We recently got a new can opener and I have never been so frustrated. My husband was so excited because instead of opening the lid from around the inside of the rim, where the edges are super sharp, this ingenious invention opens from the outside - where you get a smooth surface and no chance of injury! I should have been thrilled but for the life of me, I couldn’t get it to work……until I did. It just clicked perfectly into place and now I can’t imagine using any other can opener. It’s awesome.
I remember having a similar experience with geometry in high school and organic chemistry in college. One minute, I’m extremely frustrated/can’t get it and the next minute it all becomes crystal clear. And each time it happened, I thought about “what is it that happens in that magical moment”.
I wish I could answer that question. This is why I would choose neuroscience or cognitive science as my major if I went back to college. And this is why I listen to programs like “The Hidden Brain”.
I know enough to know that it is just as much about what happens leading up to that moment and how it is approached that leads to the “click”. If someone is more open to the process, they are less apt to get frustrated at the “failed” attempts and be able to absorb what they’ve learned and build on that. It also depends on the brain itself and its level of development and in what areas. For example, teenage brains are less fully developed in the area of decision-making than they are in terms of evaluating pain and pleasure, which explains why they’re more apt to choose staying out late with friends the night before a big test as well as plethora of other “teenage” choices and behaviors!
With all of this in mind, let’s look at a few things that are important to remember about the moments before and after it all “just clicks into place”.
One person’s can opener is another person’s geometry.
We are all “wired” differently. That’s just brain science. While there is a general foundation or structure of steps involved in a particular process, the WAY and the TIMING of how they’re learned and applied is different for everyone. Remind your teen if they’re not “getting it” one way, to think about things they do get and what works best for them. Emotions play a role in our ability to learn and remember so going from frustrated or critical to more accepting and creative goes a long way in helping things “click”.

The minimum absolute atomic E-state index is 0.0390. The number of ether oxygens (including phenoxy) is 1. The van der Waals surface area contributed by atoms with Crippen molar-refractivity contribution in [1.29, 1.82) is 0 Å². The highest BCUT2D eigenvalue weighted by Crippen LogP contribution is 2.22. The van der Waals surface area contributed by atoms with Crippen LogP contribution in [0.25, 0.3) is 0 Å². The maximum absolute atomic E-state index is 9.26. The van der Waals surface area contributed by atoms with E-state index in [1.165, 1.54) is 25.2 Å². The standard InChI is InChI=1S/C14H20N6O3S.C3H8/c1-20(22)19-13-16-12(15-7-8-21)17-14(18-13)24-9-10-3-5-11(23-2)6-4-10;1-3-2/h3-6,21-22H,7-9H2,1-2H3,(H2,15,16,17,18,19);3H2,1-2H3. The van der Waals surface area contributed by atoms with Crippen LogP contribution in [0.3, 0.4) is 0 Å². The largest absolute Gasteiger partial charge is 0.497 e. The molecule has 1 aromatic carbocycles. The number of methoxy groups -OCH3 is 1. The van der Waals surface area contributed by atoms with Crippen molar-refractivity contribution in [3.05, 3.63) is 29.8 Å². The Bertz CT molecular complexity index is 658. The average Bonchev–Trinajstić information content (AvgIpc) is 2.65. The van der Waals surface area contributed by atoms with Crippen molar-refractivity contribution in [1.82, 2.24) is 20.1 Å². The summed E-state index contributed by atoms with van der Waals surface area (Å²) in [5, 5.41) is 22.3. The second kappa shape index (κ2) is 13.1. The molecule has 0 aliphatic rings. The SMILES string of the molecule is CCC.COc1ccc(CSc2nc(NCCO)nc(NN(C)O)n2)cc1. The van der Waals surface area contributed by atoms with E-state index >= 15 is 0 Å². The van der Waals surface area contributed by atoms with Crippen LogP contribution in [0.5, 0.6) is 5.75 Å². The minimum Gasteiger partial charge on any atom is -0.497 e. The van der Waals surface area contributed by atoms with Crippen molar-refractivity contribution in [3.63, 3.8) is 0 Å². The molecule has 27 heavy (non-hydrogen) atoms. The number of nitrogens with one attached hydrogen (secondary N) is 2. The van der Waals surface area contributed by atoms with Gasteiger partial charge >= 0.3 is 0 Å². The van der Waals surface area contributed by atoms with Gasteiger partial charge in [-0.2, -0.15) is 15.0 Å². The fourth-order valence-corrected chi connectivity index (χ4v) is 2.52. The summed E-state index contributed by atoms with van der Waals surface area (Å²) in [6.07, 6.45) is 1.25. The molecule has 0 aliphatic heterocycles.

The “click” happens because of all that precedes it
It doesn’t just happen in an instant, everything you’ve done or tried or heard or learned up to that moment goes into the “click”. Remind them that anything they’ve learned has come about as the result of a combination of small steps that led to the big “moment” and that it’s not necessarily the same each time. Research continues to show that the “learning styles” theory that has dominated for many years is actually more of a combination of styles based on the task or situation. Recognizing the times they’ve applied the skills and tools they’ve learned in previous situations reinforces their grit and resilience, which continues to build confidence which lead to future “clicks”.
I recently had the absolute pleasure of hearing Maria Furtado, the Executive Director of Colleges that Change Lives speak to a room full of parents and students about college planning. One of the things she spoke about was how there are over 3,000 colleges out there and the importance of being open to the adventure of exploring places where “a students’ very own talents and gifts will be respected, appreciated and celebrated”. Taking time to do that is a process which will include moments of “not getting it”, as well as the magical moments when it “clicks into place”. Both are an important part of the journey, remembering that the timing of how and when it all comes together is as unique as each teen’s talents and gifts.